Showing posts with label Eve Fisher. Show all posts
Showing posts with label Eve Fisher. Show all posts

21 September 2023

A Strange Sort of Mourning

By now, most of you know that I volunteered at the Sioux Falls prison for 12 years (Alternatives to Violence Project and the Lifer's Group), and then for the last year have been working from home in a kind of advisory capacity for the Lifer's Group.  I still hear most of what goes on from those who are still going into the prison, both news and gossip, so I don't feel too isolated from it, and I'm glad of that.

I've gotten to know a lot of inmates very well over the years.  I know a lot about their families as well as their crimes. I've gone to hospital when they've had surgery.  I'll never forget showing up at one inmate's hospital room (with my bona fides to let me in), and the surprise on the guard's face.  Inmates just don't get many visitors. Some inmates have stayed in touch after they've gotten out either on parole, or flatting (slang for doing all their time).  And I've written letters in support of some inmates' applications for parole.  

But there's a lot of sadness.  

The 18 year old kid, coming down off meth, who's still trying to think straight (and not succeeding), and trying to grapple with a 40 year sentence for the manslaughter he committed while tweaking, and he really doesn't remember much of any of it, because he was tweaking so hard and then he crashed so fast, and when he came to he was being arrested, and...  he doesn't know what the hell he's going to do.  

The 56 year old guy who used to be one of those 18 year old meth-heads who got federal time because he used a gun and had too much meth in his possession, and is at the pen because the feds are moving him - again - from one facility to another because that's what they do, and he's lost track of his family so many years and prisons ago, and there's no sense in making friends in prison because they just keep busting everybody up and moving them, and he's just there at AVP because it's something to do, but his eyes are freaking dead.  

The 75 year old guy who's been in for 45 years and ain't never getting out, because this whole "compassionate release" thing doesn't happen, not really, unless you have family who will take you in OR you are so close to dying they can just send you to hospice, and he's not there yet, so he's still working because you lose points and privileges if you refuse work, and he takes care of people in the hospice area of the pen, and so he knows exactly where he's going to end up and how it's going to be.  (He was the model for Papa Bell in my story, "Cool Papa Bell" in Josh Pachter's anthology, Paranoia Blues.)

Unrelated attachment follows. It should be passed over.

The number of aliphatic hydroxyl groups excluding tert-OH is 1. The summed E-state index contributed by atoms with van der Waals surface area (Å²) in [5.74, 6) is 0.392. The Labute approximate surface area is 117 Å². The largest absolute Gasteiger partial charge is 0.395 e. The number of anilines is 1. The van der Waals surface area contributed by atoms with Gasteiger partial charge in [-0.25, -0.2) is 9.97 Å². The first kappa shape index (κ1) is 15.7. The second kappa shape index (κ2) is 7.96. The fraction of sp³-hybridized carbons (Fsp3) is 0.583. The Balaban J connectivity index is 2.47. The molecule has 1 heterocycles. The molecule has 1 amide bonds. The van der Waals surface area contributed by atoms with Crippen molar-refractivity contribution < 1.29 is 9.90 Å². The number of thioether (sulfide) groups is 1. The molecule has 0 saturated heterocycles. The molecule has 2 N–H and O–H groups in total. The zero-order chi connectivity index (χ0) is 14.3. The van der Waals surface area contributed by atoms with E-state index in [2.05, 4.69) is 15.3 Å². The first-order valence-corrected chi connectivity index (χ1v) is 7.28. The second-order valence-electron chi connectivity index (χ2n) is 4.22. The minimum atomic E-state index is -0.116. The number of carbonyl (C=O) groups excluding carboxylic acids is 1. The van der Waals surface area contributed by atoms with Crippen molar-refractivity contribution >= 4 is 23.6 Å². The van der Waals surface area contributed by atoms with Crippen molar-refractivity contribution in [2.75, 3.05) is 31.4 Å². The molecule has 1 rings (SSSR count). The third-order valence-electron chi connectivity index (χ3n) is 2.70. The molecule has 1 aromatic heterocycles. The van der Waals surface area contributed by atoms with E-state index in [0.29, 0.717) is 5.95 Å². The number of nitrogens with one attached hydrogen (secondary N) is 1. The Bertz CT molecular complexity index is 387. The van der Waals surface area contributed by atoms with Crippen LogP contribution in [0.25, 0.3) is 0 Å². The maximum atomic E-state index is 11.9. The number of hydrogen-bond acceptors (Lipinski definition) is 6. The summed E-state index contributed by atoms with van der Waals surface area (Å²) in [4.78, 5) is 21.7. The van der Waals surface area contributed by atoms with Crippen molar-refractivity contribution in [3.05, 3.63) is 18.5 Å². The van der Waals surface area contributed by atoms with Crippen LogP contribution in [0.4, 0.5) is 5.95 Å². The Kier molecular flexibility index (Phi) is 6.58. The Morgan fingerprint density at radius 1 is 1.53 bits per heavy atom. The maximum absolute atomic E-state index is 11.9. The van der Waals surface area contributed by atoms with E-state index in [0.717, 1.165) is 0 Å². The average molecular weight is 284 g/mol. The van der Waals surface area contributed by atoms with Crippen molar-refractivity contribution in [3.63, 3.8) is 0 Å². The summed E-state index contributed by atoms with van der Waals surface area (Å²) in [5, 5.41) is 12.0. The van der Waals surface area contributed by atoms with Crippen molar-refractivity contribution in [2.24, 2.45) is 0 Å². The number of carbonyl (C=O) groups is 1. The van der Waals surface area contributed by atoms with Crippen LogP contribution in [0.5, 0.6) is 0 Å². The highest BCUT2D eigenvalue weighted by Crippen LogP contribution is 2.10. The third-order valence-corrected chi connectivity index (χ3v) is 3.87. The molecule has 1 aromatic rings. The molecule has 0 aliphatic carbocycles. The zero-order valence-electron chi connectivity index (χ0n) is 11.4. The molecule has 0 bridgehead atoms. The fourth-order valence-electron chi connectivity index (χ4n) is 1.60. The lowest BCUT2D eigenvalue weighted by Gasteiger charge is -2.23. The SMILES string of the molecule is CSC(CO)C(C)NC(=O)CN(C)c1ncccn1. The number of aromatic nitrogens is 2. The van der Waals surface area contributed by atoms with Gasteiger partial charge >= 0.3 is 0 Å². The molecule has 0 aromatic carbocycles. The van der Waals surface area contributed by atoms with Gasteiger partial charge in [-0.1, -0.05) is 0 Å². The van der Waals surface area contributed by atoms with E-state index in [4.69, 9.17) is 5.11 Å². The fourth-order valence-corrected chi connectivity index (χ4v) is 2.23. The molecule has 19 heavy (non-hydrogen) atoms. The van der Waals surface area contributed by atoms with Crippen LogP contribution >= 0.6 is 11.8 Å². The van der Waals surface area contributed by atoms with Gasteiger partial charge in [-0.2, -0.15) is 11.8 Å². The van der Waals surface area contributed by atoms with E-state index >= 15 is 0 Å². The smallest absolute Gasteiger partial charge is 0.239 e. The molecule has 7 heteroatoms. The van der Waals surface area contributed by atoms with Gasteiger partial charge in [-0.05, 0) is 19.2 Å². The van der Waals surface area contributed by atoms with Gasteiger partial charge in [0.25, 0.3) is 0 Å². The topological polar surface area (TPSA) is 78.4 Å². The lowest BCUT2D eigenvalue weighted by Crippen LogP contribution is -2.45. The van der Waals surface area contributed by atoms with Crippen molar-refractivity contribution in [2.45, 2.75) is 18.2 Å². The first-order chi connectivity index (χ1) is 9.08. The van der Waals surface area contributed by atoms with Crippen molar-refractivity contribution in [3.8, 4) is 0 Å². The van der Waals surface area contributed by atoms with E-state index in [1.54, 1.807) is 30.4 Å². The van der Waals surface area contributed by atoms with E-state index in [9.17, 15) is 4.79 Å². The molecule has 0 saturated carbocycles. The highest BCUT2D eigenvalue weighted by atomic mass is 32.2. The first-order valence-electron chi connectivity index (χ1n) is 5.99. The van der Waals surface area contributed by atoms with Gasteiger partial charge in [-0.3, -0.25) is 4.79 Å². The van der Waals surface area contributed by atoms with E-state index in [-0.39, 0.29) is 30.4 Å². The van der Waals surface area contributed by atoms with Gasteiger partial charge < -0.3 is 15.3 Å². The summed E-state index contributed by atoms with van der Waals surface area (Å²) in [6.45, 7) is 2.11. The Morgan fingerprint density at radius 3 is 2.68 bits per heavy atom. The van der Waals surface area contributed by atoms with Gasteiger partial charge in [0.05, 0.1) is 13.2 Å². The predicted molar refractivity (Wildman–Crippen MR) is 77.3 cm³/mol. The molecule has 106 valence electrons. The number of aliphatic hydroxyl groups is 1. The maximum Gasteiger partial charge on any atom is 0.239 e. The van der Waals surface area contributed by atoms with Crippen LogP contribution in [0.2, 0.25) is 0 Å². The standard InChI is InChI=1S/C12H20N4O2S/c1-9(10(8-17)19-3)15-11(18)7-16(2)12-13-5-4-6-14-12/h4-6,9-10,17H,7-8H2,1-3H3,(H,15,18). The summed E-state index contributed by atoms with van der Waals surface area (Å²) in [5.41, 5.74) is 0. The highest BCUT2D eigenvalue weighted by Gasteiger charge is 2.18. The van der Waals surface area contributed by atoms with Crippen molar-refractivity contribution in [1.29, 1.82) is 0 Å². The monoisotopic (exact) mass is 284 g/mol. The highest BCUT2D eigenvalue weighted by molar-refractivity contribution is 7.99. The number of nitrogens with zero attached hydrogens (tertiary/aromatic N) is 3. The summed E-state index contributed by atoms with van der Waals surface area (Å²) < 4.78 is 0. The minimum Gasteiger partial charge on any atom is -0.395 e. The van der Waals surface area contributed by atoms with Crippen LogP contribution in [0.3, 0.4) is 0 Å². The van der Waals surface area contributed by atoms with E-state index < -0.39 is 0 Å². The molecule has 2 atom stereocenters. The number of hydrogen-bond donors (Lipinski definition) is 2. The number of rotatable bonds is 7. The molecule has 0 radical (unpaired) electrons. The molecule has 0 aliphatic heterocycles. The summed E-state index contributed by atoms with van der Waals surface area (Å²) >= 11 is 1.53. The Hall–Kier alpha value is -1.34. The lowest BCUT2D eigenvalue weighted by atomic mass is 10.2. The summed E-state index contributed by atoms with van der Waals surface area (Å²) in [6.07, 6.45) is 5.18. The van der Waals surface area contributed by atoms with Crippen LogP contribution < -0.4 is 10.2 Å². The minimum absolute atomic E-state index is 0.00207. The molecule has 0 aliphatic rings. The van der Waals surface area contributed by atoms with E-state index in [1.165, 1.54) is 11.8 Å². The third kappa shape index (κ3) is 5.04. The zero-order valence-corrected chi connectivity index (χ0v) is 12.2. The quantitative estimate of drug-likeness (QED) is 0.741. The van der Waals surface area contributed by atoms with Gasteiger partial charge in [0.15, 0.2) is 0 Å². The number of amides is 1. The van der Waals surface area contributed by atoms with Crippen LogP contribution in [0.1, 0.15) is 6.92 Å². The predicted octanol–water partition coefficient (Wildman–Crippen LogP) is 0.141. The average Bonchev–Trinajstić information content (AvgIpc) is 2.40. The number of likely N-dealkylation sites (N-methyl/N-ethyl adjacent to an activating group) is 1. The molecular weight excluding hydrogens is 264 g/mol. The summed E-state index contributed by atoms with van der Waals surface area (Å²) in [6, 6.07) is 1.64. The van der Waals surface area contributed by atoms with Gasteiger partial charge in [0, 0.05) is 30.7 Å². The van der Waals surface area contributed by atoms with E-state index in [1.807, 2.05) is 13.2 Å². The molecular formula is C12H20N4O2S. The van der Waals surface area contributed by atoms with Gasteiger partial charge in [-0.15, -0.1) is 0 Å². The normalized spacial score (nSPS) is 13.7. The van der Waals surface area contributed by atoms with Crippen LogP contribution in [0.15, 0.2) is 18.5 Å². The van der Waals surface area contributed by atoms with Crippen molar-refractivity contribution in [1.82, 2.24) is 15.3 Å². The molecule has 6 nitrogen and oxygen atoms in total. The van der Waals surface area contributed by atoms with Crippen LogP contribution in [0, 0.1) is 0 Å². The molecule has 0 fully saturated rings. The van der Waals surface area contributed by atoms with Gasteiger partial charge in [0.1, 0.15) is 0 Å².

The years pass slowly / quickly in a penitentiary.  Twentysomethings change into Fortysomethings into Sixtysomethings, and all that time they've been in a cement and metal world with 40 minutes outside rec once a day except in winter.  South Dakota winters are long.  And in those years, everything's changed, from technology to cultural norms to dress codes to their health, and after enough decades, they're seriously frightened of getting out.  

The Vietnam Vet in his 70s who was fixing to flat (finish his time) and talked to me that last AVP weekend about his PTSD, never treated, and how certain sounds still made him want to curl up in a ball and hide under his bunk, but he never dared do that in prison because someone would kill him sure or worse.  And when he finally was released, he asked to be taken to a nondescript motel which rented rooms by the week or the month, and there he is, holed up with his small remittance - enough for the rent and his fast food - and his TV, and plans to never see anyone ever again.  

Did I mention health problems.  Enough years on prison food and just about everyone has hypertension and diabetes, because it's heavy on carbs, low on protein, and very low on fresh fruit and vegetables.  The stud muffin of 18 is now 50 pounds overweight, and worried about a having a heart attack.  There's HIV and hepatitis everywhere, from prison tattoos (the tattoo artists brag about using new needles, but there's no guarantee) or blood-to-blood contact (gang fights, gang rape, gay sex).  And there's cancer.

Recently I found out that an inmate had died in a local hospital. I wasn't surprised.  He'd been part of Lifer's Group since it was restarted in 2017, and he'd had cancer then. Aggressive cancer.  He looked like a bone thin Alun Armstrong (Brian in New Tricks) in a wheelchair, with a strong speech impediment and a bad temper.  We watched him get thinner and weaker, but still showing up - wheeled in by one of the other guys - and trying desperately to communicate (it was throat cancer).  He could be a pain in the ass - when he got on a rant, he stayed on it - but he could also make valuable contributions.  God knows he knew what the prison hospital and hospice (ideally) should have been.  

Because of all of this, I've thought a lot over the years about how horrible it would be to grow old, get sick, to battle loneliness, guilt, mental illness, addiction, heart disease, cancer in prison.  And to die of it, ANY of it, in prison.